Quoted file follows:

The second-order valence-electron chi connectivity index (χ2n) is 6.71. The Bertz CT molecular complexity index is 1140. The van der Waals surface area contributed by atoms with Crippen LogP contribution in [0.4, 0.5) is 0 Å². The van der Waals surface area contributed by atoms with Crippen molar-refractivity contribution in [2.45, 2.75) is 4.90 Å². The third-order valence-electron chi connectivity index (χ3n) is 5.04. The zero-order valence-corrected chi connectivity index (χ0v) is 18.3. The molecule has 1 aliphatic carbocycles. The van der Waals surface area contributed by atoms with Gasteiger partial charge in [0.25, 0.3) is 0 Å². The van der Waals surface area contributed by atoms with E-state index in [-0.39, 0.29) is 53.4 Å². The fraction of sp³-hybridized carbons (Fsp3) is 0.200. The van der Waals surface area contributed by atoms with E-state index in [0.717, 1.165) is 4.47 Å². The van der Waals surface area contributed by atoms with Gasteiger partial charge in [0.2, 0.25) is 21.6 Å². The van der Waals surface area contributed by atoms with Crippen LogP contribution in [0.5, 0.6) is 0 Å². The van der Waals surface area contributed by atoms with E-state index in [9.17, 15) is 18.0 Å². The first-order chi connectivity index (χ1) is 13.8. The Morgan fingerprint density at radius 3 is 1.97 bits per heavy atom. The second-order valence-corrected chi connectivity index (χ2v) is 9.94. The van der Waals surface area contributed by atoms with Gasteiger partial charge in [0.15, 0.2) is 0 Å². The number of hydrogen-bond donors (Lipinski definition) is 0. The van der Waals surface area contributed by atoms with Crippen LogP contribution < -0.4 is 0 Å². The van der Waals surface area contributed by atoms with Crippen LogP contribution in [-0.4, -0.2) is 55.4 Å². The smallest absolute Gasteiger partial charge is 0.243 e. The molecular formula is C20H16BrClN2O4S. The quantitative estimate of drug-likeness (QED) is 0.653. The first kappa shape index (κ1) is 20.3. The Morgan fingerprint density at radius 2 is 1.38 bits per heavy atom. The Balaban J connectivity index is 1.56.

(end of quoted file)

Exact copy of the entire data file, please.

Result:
The second-order valence-electron chi connectivity index (χ2n) is 6.71. The Bertz CT molecular complexity index is 1140. The van der Waals surface area contributed by atoms with Crippen LogP contribution in [0.4, 0.5) is 0 Å². The van der Waals surface area contributed by atoms with Crippen molar-refractivity contribution in [2.45, 2.75) is 4.90 Å². The third-order valence-electron chi connectivity index (χ3n) is 5.04. The zero-order valence-corrected chi connectivity index (χ0v) is 18.3. The molecule has 1 aliphatic carbocycles. The van der Waals surface area contributed by atoms with Gasteiger partial charge in [0.25, 0.3) is 0 Å². The van der Waals surface area contributed by atoms with E-state index in [-0.39, 0.29) is 53.4 Å². The fraction of sp³-hybridized carbons (Fsp3) is 0.200. The van der Waals surface area contributed by atoms with E-state index in [0.717, 1.165) is 4.47 Å². The van der Waals surface area contributed by atoms with Gasteiger partial charge in [0.2, 0.25) is 21.6 Å². The van der Waals surface area contributed by atoms with Crippen LogP contribution in [0.5, 0.6) is 0 Å². The van der Waals surface area contributed by atoms with E-state index in [9.17, 15) is 18.0 Å². The first-order chi connectivity index (χ1) is 13.8. The Morgan fingerprint density at radius 3 is 1.97 bits per heavy atom. The second-order valence-corrected chi connectivity index (χ2v) is 9.94. The van der Waals surface area contributed by atoms with Gasteiger partial charge in [0.15, 0.2) is 0 Å². The number of hydrogen-bond donors (Lipinski definition) is 0. The van der Waals surface area contributed by atoms with Crippen LogP contribution < -0.4 is 0 Å². The van der Waals surface area contributed by atoms with Crippen LogP contribution in [-0.4, -0.2) is 55.4 Å². The smallest absolute Gasteiger partial charge is 0.243 e. The molecular formula is C20H16BrClN2O4S. The quantitative estimate of drug-likeness (QED) is 0.653. The first kappa shape index (κ1) is 20.3. The Morgan fingerprint density at radius 2 is 1.38 bits per heavy atom. The Balaban J connectivity index is 1.56.